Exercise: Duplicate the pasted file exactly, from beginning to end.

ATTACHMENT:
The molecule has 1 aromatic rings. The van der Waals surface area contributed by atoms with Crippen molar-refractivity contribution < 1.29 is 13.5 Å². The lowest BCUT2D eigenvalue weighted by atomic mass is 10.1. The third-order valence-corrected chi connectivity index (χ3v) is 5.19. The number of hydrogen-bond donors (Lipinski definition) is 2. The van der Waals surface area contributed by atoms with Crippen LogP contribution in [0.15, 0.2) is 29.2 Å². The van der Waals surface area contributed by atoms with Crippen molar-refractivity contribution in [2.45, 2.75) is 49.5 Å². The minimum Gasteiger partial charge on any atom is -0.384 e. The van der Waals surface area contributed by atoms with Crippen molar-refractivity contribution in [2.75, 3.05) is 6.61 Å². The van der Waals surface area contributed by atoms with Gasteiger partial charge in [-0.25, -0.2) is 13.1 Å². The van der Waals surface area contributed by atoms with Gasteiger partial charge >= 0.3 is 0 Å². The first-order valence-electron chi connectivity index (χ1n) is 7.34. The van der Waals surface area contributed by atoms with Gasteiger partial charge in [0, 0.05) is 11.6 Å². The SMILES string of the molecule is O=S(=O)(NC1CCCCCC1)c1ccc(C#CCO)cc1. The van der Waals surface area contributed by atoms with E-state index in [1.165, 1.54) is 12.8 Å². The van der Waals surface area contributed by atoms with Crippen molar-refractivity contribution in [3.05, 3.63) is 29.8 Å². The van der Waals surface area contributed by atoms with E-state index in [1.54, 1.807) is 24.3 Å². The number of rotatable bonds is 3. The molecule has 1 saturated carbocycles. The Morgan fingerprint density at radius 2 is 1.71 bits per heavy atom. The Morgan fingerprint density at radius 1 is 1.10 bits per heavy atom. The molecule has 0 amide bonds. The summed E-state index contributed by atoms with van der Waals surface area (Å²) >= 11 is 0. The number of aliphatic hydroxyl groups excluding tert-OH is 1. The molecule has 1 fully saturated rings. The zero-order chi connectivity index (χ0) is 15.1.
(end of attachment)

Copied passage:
The molecule has 1 aromatic rings. The van der Waals surface area contributed by atoms with Crippen molar-refractivity contribution < 1.29 is 13.5 Å². The lowest BCUT2D eigenvalue weighted by atomic mass is 10.1. The third-order valence-corrected chi connectivity index (χ3v) is 5.19. The number of hydrogen-bond donors (Lipinski definition) is 2. The van der Waals surface area contributed by atoms with Crippen LogP contribution in [0.15, 0.2) is 29.2 Å². The van der Waals surface area contributed by atoms with Crippen molar-refractivity contribution in [2.45, 2.75) is 49.5 Å². The minimum Gasteiger partial charge on any atom is -0.384 e. The van der Waals surface area contributed by atoms with Crippen molar-refractivity contribution in [2.75, 3.05) is 6.61 Å². The van der Waals surface area contributed by atoms with Gasteiger partial charge in [-0.25, -0.2) is 13.1 Å². The van der Waals surface area contributed by atoms with Gasteiger partial charge >= 0.3 is 0 Å². The first-order valence-electron chi connectivity index (χ1n) is 7.34. The van der Waals surface area contributed by atoms with Gasteiger partial charge in [0, 0.05) is 11.6 Å². The SMILES string of the molecule is O=S(=O)(NC1CCCCCC1)c1ccc(C#CCO)cc1. The van der Waals surface area contributed by atoms with E-state index in [1.165, 1.54) is 12.8 Å². The van der Waals surface area contributed by atoms with Crippen molar-refractivity contribution in [3.05, 3.63) is 29.8 Å². The van der Waals surface area contributed by atoms with E-state index in [1.54, 1.807) is 24.3 Å². The number of rotatable bonds is 3. The molecule has 1 saturated carbocycles. The Morgan fingerprint density at radius 2 is 1.71 bits per heavy atom. The Morgan fingerprint density at radius 1 is 1.10 bits per heavy atom. The molecule has 0 amide bonds. The summed E-state index contributed by atoms with van der Waals surface area (Å²) >= 11 is 0. The number of aliphatic hydroxyl groups excluding tert-OH is 1. The molecule has 1 fully saturated rings. The zero-order chi connectivity index (χ0) is 15.1.